What people are saying - Write a review
We haven't found any reviews in the usual places.
Other editions - View all
Abyssinia Adrian Rose Amber asked beautiful become believe bless camellia Catherine Charles charming chiffon chinchilla corporal punishment course cyclamen darling dear Dearborn delightful dinner dreams dress ELIZABETH BIBESCO everything eyes face faint family jewels father feel felt filmy flowers friends gardenias girl glad good-bye grey hair hand happy hate hear heard heart Horace husband infinite intimacy irrele Jane Austen keep keeping up appearances kissed knew lady laugh letter light Lily looked Margaret Marriage married Michael mind Miss Green mother murmured nerves ness never nice night parquet passion perfect Pergola perhaps Persian cat pion played poinsettias realised remember ridiculous Rosemary round rush seemed silent singing smiled sofa someone station-master strange suddenly sure talk taxi tell tenderness things thought tired to-day to-morrow touch tried Truro trying voice waiting wife wish woman wonder word young
Page 62 - He was sitting on the table with his hands in his pockets and his eyes on the floor. "I have come to say good-bye.
Page 76 - He thought of a woman he had once imagined himself in love with. She had had red hair and green eyes . . . and red hair had seemed infinitely wicked and alluring and adventurous. . . . "He saw an orchis and hastily averted his eyes. "He thought of a rocking horse he had had as a child, dappled grey with a grey yellow tail and a scarlet saddle. . . . "Another orchis. He looked at her imploringly. " 'What are you thinking about?
Page 143 - Moro. She seeks out Maddalena in Italy, where the singer has married an Italian doctor, and succumbs to her wonderful fascination. Maddalena tells her that she no longer sings ; her husband can stand no rival. "He wanted our love to be everything. ... I sang my love for your father into every opera house in the world, but Giovanni said ' No, you must capture the infinite and keep it shut tight in our love,
Page 41 - ... yet he could not keep away. He had to come up to see whether her face was just the same as he remembered it and to hear the gurgle in her voice like the pouring of water when the jug is nearly full. "Poor man, he is terribly in love with you.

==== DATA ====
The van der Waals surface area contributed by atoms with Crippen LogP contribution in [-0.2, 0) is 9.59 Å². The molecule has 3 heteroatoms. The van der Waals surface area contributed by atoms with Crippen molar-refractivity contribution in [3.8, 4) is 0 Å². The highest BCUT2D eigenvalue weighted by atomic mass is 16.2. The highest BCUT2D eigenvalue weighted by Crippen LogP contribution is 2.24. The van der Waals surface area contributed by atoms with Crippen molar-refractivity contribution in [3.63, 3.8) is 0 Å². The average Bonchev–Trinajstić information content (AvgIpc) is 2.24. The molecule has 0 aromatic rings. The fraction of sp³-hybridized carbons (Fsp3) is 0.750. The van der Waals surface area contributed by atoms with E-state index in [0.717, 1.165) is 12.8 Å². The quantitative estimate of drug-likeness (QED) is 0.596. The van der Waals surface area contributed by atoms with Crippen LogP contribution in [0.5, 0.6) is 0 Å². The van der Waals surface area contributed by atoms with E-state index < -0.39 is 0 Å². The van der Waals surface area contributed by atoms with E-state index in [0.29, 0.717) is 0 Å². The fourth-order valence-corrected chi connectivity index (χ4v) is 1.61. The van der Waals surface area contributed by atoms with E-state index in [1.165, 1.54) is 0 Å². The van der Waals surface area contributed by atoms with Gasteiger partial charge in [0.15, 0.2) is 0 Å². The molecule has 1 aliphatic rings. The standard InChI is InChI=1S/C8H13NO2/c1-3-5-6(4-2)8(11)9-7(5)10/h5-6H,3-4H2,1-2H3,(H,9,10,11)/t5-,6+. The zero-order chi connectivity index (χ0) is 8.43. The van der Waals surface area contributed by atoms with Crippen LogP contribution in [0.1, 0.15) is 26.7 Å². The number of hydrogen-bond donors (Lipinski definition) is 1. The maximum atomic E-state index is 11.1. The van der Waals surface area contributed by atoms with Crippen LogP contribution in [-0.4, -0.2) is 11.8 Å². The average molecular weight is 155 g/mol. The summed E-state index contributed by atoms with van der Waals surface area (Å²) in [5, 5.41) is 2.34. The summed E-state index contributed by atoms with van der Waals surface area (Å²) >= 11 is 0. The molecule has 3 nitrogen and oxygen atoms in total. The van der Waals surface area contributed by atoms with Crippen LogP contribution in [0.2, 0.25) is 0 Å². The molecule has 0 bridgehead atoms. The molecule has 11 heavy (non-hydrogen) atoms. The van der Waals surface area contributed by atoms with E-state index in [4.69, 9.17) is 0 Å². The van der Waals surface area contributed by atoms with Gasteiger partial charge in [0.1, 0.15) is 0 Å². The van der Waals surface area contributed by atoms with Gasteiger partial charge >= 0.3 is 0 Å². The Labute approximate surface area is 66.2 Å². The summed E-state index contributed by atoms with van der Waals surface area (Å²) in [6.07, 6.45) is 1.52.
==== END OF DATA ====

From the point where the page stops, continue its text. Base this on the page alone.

Page 42 - He came to stay with her, and his great talent came into play, his talent for country-house life. He did everything better than anyone else; but just now under the doctor's orders he was forbidden exercise. Every morning she went into his room, and he very courteously refused every suggestion she made for his comfort or his happiness. Sometimes she played golf before breakfast so that she should be back in time for him, should he want her. Always she tried to conceal the sacrifices she was making....
Page 44 - She was keeping up appearances for them. And he had once loved her! At last one day he went. He said good-bye very tenderly, though there was only a porter to see them. He looked, she thought, a little guilty. Out of the window of the train he took her hand and kissed it. "Still the same old scent. I have forgotten what it was called.
Page 41 - she answered with arched eyebrows. "He is always very sweet to me and he is wonderfully unselfish, and then, poor man"—her voice was infinitely tender—"he is suffering from shell-shock." She liked him best when he hurried her out of draughts, wrapped rugs round her legs, pulled up the collars of her coats and nearly strangled her with her furs. The little touch of clumsiness in his tenderness always melted her. . . . "All the afternoon while I played cards at my club I smelt my hands, for it...
Page 40 - I think I do," she said very gently, as one who had strained her subtlety to meet the peculiarities of the situation. "I believe you would find it difficult to forgive me if I kissed you,
Page 145 - ... girl appeals to her, in memory of her father, to let her hear this wonder he knew and that she may otherwise never know. Maddalena consents, and her voice — crashes discord after discord. Her husband, white with misery, comes into the room unobserved, and speaks to the girl. " Fool,
Page 45 - So it had come at last, the long-expected letter. She looked quickly down the page for "I want you to love Effie"; and there sure enough it was. She laughed a little, and sent them a magnificently impersonal present with an invitation to lunch. "You are a wonderful psychologist," said the playwright. "I have never known you wrong.